To get at least marginally back to the point, when Google Reader stopped, I did too pretty much. A few companies were scrambling to develop alternatives to the reader but none of them really did such a simple and elegant job of simply presenting to you the new posts from the sites you wanted to see. Nooo, they had to dress it up and make it look like a magazine, or make the posts into post-card looking things that danced around on your screen, or make it look like a book you had to turn the pages on— breeeeathe… I missed my GReader and, as a result, I simply stopped reading blogs. For two years. AND IT’S ALL GOOGLE’S FAULT!!!
[Squiggly hand-wave, camera blur, end of flashback] Now it’s 2015 and Blaugust and I’ve missed way too many blogs and blog posts these last two years. I miss the blogging community — and to some extent I wonder if not feeling part of that community anymore didn’t influence my sudden lassitude with keeping up with my own blog.
Finally, the point
If you’re a blogger and/or Blaugust reader who doesn’t use some kind of content-aggregator and would like to have blogs and new blog posts more easily to hand, consider using a reader. I can’t advise on any but Feedly, which is what I’ve decided to go with (after several false starts with it in the last 2 years). I’m still in the process of remembering/finding the sites I want to read and getting them vaguely organised, which means I have totally got a new Blaugust category set up and totally haven’t actually added anything to it yet. Because being organised is so tiring…
But at least I have a few dozen blogs on there and when I load up the page, POOF!, there’s a lovely, simple list of all the new posts since I last checked in.
HUZZAH! Now I can go back to wasting 30 minutes 2 hours every day reading everyone’s posts about gaming, because not reading them would impoverish my life. It really would. I know this, because I lost my reader and it really did. (But maybe I can cut back to 30 minutes.)
– – – – – – –
* See what I did there? I don’t add music videos but I cleverly embed lyrical references instead. I’m cool like that (and too old for YouTube embeds in my posts).
** For those new to this blog, I’m French and German hybrid who grew up in Switzerland (among other places) speaking English, French and German, before attending university in England where I then lived for a decade and a half. In 2001 I moved to the US. Which means I’ve actually been in the US longer than I was in England (by a hair), but I’ll never lose my accent, am not likely to ever feel American (though I do feel New Mexican, especially when I drive badly), use Us in words like colour and armour, use -ise instead of -ize (when auto-correct doesn’t catch it), and generally get homesick for Europe even though I love where I live now.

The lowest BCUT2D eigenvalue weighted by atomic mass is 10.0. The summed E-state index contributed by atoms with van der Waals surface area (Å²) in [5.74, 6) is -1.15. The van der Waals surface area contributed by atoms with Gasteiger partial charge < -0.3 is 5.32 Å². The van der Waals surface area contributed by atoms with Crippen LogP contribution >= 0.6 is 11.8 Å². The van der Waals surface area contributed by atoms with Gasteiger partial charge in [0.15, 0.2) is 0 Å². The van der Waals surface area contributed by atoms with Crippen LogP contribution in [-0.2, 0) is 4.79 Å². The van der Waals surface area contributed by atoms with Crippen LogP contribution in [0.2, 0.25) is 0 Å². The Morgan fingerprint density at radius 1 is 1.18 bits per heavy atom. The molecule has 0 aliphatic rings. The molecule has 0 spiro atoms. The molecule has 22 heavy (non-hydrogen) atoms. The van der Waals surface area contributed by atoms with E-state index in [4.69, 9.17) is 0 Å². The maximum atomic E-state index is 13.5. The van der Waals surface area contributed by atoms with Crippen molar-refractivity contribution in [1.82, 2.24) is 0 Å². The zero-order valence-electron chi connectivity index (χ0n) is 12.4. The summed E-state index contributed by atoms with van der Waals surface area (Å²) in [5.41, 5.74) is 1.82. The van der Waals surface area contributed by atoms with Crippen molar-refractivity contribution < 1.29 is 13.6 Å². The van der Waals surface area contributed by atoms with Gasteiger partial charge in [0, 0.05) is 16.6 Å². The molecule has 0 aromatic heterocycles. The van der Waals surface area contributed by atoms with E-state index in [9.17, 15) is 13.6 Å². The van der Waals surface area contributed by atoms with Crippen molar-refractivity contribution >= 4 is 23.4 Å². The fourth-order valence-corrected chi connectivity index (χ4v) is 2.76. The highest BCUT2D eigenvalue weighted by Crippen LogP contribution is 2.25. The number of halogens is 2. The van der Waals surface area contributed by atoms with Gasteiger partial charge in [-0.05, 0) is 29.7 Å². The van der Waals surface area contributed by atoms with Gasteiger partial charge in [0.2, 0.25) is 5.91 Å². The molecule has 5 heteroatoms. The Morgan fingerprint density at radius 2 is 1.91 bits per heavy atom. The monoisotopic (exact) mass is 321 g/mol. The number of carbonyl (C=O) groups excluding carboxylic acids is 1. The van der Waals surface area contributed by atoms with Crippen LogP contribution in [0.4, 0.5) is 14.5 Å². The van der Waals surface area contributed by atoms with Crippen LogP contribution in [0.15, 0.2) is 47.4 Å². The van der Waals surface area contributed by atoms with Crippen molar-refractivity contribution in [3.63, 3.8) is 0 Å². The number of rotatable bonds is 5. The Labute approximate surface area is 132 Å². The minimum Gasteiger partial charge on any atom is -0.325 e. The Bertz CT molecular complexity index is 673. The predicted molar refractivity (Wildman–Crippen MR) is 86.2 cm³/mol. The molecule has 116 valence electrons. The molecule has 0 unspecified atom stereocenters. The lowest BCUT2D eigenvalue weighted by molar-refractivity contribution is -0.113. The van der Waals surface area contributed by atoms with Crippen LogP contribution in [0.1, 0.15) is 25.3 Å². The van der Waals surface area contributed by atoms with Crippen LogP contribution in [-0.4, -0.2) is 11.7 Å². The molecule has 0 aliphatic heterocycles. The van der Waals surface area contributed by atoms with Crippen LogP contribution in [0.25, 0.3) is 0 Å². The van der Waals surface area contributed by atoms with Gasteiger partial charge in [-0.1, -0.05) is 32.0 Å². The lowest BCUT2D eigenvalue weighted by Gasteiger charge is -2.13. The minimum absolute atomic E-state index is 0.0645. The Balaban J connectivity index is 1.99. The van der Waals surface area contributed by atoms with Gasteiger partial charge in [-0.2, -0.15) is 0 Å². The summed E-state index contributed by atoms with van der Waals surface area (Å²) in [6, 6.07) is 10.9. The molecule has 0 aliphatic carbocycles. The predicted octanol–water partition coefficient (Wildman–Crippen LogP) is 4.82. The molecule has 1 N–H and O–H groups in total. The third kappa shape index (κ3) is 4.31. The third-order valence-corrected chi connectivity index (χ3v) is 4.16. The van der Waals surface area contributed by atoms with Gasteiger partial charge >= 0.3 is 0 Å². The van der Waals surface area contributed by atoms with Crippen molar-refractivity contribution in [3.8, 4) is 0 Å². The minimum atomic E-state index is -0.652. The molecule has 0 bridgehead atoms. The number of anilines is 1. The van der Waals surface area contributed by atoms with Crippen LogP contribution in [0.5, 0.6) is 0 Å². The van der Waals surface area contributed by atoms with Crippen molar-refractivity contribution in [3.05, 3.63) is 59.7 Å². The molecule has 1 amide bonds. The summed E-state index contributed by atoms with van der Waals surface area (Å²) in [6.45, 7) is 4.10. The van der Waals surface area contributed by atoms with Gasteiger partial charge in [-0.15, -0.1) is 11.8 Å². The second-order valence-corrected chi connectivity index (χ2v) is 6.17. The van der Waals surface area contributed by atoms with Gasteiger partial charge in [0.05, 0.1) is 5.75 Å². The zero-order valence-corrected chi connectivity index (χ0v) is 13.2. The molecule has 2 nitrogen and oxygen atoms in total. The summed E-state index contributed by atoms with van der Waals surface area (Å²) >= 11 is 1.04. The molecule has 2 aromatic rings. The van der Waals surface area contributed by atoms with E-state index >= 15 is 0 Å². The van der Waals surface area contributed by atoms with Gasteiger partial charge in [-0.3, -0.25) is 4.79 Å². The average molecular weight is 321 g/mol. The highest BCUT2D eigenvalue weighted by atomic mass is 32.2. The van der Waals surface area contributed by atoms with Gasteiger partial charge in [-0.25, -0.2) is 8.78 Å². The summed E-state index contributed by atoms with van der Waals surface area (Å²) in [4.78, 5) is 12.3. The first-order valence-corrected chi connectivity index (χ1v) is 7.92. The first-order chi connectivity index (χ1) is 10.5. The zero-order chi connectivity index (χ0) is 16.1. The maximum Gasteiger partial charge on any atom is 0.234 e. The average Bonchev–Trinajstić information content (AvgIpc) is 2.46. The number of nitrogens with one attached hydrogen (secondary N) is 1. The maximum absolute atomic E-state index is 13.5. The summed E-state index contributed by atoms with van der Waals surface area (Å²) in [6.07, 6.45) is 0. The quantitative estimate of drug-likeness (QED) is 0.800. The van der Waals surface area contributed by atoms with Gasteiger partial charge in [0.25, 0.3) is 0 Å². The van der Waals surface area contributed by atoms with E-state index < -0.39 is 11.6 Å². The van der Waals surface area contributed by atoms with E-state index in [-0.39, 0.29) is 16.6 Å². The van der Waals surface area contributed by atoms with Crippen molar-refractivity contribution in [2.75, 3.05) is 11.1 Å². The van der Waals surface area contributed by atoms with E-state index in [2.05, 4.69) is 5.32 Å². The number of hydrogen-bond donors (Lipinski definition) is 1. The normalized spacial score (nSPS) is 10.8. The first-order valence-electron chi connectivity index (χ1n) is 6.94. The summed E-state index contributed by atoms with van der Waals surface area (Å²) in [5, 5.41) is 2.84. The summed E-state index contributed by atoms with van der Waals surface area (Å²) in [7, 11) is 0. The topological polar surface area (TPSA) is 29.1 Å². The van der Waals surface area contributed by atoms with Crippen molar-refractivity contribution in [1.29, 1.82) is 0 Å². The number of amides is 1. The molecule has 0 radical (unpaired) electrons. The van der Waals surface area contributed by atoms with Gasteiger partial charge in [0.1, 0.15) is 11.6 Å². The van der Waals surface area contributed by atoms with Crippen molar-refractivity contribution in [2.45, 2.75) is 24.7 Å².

*** Believe it or not, there was a time before Skype when phonecalls around the world actually cost money…
Got a little bit of time to play in between massive work-dumps, so here are some more screenshots. They mostly involve Heloise, who is going to be my swordsman/doctor and just got her AOE melee attack (also known as Spinning Attack of Massive Lair Doom). If you scroll down past all that, you might even get some useful chat commands relating to structures (houses, harvesters, factories).
Below, Ysharros hanging with her thune pet in a purely decorative role. She’s not buffed (and just got killed by gurks for being a n00b), so she’s just using her level and her pet’s level to ensure Heloise can get the snorbal missions she desires. For the uninitiated, SWG missions are level-related and although I have no idea how the details work, I do know that more levels = more money (and harder missions, but not that much harder).
Next, Heloise standing in a big pile of dead snorbals. Basically, once you acquire the Spinning Attack of Massive Lair Doom (aka SAMLAD), you target the lair and just spam that one attack while the three waves spawn and stampede in to attack you. Which is perfectly justified if you ask me, but it didn’t stop me from doing my best to cause a mass snorbal extinction event. For the more uninitiated, snorbals are non-aggro, perfectly harmless elephant-type creatures. They’re good milking too, incidentally, but that day I was all about the FILTHY LUCRE. Oh hey, that might be a good character name.
In another Hemmingway moment, here’s Heloise killing a Kimogila, yeah baby!!!
…OK, it’s actually only a baby kimogila. I feel guilty about it but I did take a selfie all the same.